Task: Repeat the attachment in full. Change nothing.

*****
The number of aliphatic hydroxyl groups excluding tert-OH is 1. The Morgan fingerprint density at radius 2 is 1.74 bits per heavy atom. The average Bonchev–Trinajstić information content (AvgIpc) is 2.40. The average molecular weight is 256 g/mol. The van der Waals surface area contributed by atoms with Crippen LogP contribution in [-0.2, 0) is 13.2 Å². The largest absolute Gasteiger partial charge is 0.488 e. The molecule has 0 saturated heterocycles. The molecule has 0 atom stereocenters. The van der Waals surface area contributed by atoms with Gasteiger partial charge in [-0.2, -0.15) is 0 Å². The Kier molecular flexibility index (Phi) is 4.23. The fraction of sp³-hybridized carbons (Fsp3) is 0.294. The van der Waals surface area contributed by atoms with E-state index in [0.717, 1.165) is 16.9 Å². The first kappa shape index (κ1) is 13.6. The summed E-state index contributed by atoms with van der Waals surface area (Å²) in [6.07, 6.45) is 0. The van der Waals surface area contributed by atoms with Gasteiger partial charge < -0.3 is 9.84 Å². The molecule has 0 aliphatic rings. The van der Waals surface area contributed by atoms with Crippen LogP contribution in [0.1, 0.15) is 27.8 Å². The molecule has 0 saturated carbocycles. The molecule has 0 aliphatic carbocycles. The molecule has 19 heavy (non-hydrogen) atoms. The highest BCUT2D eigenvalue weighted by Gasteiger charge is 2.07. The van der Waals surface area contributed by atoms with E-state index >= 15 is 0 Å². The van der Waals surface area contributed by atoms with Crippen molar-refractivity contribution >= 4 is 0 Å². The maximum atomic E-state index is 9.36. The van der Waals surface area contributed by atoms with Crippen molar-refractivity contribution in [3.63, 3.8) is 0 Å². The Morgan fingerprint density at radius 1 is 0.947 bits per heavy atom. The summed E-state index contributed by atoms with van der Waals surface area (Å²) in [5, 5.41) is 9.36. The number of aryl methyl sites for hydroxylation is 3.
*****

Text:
The number of aliphatic hydroxyl groups excluding tert-OH is 1. The Morgan fingerprint density at radius 2 is 1.74 bits per heavy atom. The average Bonchev–Trinajstić information content (AvgIpc) is 2.40. The average molecular weight is 256 g/mol. The van der Waals surface area contributed by atoms with Crippen LogP contribution in [-0.2, 0) is 13.2 Å². The largest absolute Gasteiger partial charge is 0.488 e. The molecule has 0 saturated heterocycles. The molecule has 0 atom stereocenters. The van der Waals surface area contributed by atoms with Gasteiger partial charge in [-0.2, -0.15) is 0 Å². The Kier molecular flexibility index (Phi) is 4.23. The fraction of sp³-hybridized carbons (Fsp3) is 0.294. The van der Waals surface area contributed by atoms with E-state index in [0.717, 1.165) is 16.9 Å². The first kappa shape index (κ1) is 13.6. The summed E-state index contributed by atoms with van der Waals surface area (Å²) in [6.07, 6.45) is 0. The van der Waals surface area contributed by atoms with Gasteiger partial charge < -0.3 is 9.84 Å². The molecule has 0 aliphatic rings. The van der Waals surface area contributed by atoms with Crippen LogP contribution in [0.1, 0.15) is 27.8 Å². The molecule has 0 saturated carbocycles. The molecule has 0 aliphatic carbocycles. The molecule has 19 heavy (non-hydrogen) atoms. The highest BCUT2D eigenvalue weighted by Gasteiger charge is 2.07. The van der Waals surface area contributed by atoms with E-state index >= 15 is 0 Å². The van der Waals surface area contributed by atoms with Crippen molar-refractivity contribution >= 4 is 0 Å². The maximum atomic E-state index is 9.36. The van der Waals surface area contributed by atoms with Crippen molar-refractivity contribution in [3.63, 3.8) is 0 Å². The Morgan fingerprint density at radius 1 is 0.947 bits per heavy atom. The summed E-state index contributed by atoms with van der Waals surface area (Å²) in [5, 5.41) is 9.36. The number of aryl methyl sites for hydroxylation is 3.